Barker-Asto works with a voice teacher because “an outside ear keeps your technique honest.” She also studies with coaches who work with her on style and language. “I practice every day, at least 30 minutes of vocalizing and a lot of score study. I try to be economical with the way I practice, especially since I sing really high repertoire. If I do a lot of singing in one day, I take the next day off. I still take voice lessons, though not every week. You’re always learning as a singer, so literally anything you study can have an application.

“I love the way singing opera feels. It’s all about creating unusual sounds; super high or low and big, beautiful tones that carry, and all with efficient effort. When you figure out resonance, it’s the best. I often joke that I may have become an opera singer, because I wanted to make acceptable loud noises. But I think that what has really kept me going has been the thirst for more knowledge about singing. How do you put all the pieces together to create something so magical and life-altering? As Michelangelo said, ‘Ancora impara,’ ‘I’m still learning.’”

One aspect of opera she’s still working on is the combination of music and acting that it requires.

“It’s sometimes a challenge for me to mix both. Singing operatic rep in a language that is not native to you while acting in a believable manner can sometimes feel like walking a tightrope. But if you do your preparation, again, it feels amazing. It’s something I am still honing and working on. I don’t think I will ever be finished trying to tie it all together. That’s part of the fun too,” she says.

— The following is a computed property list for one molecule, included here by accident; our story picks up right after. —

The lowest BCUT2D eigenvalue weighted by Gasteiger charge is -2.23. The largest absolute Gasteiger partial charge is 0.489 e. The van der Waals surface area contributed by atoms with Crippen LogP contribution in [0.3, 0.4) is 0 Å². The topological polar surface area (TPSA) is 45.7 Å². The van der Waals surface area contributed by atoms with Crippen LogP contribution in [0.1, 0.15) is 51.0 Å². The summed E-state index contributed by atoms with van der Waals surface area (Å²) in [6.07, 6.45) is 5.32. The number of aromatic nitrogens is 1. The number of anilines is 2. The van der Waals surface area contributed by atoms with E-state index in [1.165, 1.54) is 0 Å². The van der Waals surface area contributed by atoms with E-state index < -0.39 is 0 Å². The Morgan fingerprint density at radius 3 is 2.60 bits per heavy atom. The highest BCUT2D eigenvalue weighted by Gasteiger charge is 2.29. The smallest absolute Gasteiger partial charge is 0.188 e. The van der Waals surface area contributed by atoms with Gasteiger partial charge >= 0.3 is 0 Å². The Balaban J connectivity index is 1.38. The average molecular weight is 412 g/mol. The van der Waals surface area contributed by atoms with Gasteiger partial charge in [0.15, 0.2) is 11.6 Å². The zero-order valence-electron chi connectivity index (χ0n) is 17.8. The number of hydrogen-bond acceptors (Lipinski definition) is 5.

Barker-Asto’s first job was singing the soprano solos from “Messiah” with the Symphony of the Mountains, while she was a student at King University. “Singing solo with an orchestra is the most thrilling experience, and I’m so happy my first experience was with my hometown orchestra. Cornelia and the symphony are a dream to sing with, and I was very happy to get to sing with them again for King’s anniversary performance,” she says.

One role includes the American premiere of Salieri’s “La Cifra” in New York City with the Dell’arte Opera Ensemble. Other roles include Queen of the Night, Adina, Pamina, Drusilla, Gilda and Susannah. She has been a participant in the Caramoor Festival, Katonah, New York, studying and performing operas from the bel canto period.